A lot of ink (virtual, since most of the arguments are via the internet) has been spilled trying to answer your questions regarding self-publishing versus traditional publishing. Obviously I've chosen to go the second route, but there are pros and cons on both side. With traditional publishing, you're working with a publishing house, an editor, perhaps an agent, and you have deeper commitments to produce and to market: those can be both pros and cons. However, it also offers you more "foundation" to your work and a further reach, plus gaining you the help of professionals. With self-publishing, you can, if you want, be much more relaxed, but the chances of massive "success" are slimmer. (Although I'll grant that there are examples of writers who have self-published very successfully.)

    It comes down, I think, to what you desire from publication and what best suits your personality. There is no "right" or "wrong" way to go about it, but it does require wisdom!

    Regarding your other questions, as I'm not self-published myself and haven't looked into it closely, I'm afraid I can't answer them well. I do know that while it can be nice to have a publisher who lives in your region, it is not necessary. Many authors live on the other side of the States (sometimes on the other side of the world) from their publishers. The world we live in today is remarkably small.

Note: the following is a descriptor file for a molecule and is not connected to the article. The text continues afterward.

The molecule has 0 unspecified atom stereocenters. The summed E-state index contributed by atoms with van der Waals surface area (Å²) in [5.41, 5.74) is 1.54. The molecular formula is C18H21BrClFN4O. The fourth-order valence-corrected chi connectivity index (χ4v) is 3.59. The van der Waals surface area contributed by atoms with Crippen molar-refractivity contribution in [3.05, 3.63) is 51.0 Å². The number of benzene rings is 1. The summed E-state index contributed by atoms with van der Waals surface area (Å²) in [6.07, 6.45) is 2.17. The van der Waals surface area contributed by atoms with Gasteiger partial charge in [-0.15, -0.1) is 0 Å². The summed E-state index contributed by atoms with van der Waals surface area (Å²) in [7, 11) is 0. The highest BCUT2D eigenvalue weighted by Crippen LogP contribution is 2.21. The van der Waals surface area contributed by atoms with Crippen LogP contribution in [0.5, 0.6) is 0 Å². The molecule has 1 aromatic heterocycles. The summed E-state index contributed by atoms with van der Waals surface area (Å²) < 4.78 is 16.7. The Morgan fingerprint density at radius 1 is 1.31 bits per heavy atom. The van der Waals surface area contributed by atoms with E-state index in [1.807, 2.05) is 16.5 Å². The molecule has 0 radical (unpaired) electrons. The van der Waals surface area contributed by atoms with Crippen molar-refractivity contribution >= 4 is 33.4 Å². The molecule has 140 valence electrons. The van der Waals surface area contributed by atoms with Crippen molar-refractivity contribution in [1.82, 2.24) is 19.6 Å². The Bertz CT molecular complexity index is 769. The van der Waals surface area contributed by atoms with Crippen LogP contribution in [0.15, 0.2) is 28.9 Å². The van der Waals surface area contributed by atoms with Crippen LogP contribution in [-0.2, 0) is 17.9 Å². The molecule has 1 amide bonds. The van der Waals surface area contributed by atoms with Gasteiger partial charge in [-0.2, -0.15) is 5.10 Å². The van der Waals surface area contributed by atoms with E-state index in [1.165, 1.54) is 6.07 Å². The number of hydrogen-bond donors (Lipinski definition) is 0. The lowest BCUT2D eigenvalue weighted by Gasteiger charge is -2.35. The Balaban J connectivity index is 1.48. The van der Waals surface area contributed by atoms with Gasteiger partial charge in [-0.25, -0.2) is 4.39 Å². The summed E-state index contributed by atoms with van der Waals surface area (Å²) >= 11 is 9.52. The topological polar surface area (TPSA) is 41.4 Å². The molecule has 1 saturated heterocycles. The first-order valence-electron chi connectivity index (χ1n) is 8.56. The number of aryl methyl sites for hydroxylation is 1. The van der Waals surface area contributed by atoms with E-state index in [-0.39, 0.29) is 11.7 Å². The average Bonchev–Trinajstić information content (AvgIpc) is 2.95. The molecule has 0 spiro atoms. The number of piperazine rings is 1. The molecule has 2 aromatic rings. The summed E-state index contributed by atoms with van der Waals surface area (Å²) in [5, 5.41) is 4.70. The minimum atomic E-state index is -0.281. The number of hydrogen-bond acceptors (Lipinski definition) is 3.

I hope these answers help! If you have more questions, feel free to email me; my inbox is always open.

    ReplyDelete
  3. Both publishing and self-publishing take equal amounts of work, maybe traditional publishing takes more work(because you need to know you won't be scammed or cheated and you need to read the contract really carefully before you sign it and some traditional publishers don't advertise books well enough but everyone of them are different). If you are self-publishing, you don't necessarily need an agent/editor if you've got helpful friends and family to self-publish. Of course, if you do self-publish, you get to do all the advertising yourself(unless you pay someone to do it for you), and I like it this way because you yourself can make the cover of your book look what you want it to look like, your book won't go out of print if you don't want to, and so on. It depends, I think. If you know a publisher pretty well and they're nice and fair, then I might look into that. It just depends a lot on who you know and other things. I don't know everything though, I'm saying all this because of what I read in a book about self-publishing(Self-publishing 101 is the name of the book). I hope that helps some!

    ReplyDelete